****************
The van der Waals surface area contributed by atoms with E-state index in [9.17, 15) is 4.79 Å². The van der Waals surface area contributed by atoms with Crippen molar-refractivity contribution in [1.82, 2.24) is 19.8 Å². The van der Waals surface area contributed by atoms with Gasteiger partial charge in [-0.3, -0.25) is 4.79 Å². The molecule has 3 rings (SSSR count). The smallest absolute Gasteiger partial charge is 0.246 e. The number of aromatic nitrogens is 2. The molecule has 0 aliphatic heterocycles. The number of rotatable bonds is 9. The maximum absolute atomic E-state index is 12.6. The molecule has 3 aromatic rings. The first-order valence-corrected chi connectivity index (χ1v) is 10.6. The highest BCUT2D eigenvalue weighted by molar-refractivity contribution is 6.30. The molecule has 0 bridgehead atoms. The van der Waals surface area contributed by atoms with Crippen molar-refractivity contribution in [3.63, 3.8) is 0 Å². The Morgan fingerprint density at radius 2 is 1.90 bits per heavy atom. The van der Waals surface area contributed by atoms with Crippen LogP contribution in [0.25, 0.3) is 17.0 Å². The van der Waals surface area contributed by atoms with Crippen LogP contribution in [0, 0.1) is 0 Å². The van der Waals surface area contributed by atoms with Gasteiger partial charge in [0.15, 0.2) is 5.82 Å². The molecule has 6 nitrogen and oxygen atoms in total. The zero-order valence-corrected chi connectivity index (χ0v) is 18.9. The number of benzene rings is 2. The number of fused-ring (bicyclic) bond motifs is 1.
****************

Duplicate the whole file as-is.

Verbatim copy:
The van der Waals surface area contributed by atoms with E-state index in [9.17, 15) is 4.79 Å². The van der Waals surface area contributed by atoms with Crippen molar-refractivity contribution in [1.82, 2.24) is 19.8 Å². The van der Waals surface area contributed by atoms with Gasteiger partial charge in [-0.3, -0.25) is 4.79 Å². The molecule has 3 rings (SSSR count). The smallest absolute Gasteiger partial charge is 0.246 e. The number of aromatic nitrogens is 2. The molecule has 0 aliphatic heterocycles. The number of rotatable bonds is 9. The maximum absolute atomic E-state index is 12.6. The molecule has 3 aromatic rings. The first-order valence-corrected chi connectivity index (χ1v) is 10.6. The highest BCUT2D eigenvalue weighted by molar-refractivity contribution is 6.30. The molecule has 0 bridgehead atoms. The van der Waals surface area contributed by atoms with Crippen molar-refractivity contribution in [3.63, 3.8) is 0 Å². The Morgan fingerprint density at radius 2 is 1.90 bits per heavy atom. The van der Waals surface area contributed by atoms with Crippen LogP contribution in [0.25, 0.3) is 17.0 Å². The van der Waals surface area contributed by atoms with Crippen LogP contribution in [0, 0.1) is 0 Å². The van der Waals surface area contributed by atoms with Gasteiger partial charge in [0.15, 0.2) is 5.82 Å². The molecule has 6 nitrogen and oxygen atoms in total. The zero-order valence-corrected chi connectivity index (χ0v) is 18.9. The number of benzene rings is 2. The number of fused-ring (bicyclic) bond motifs is 1.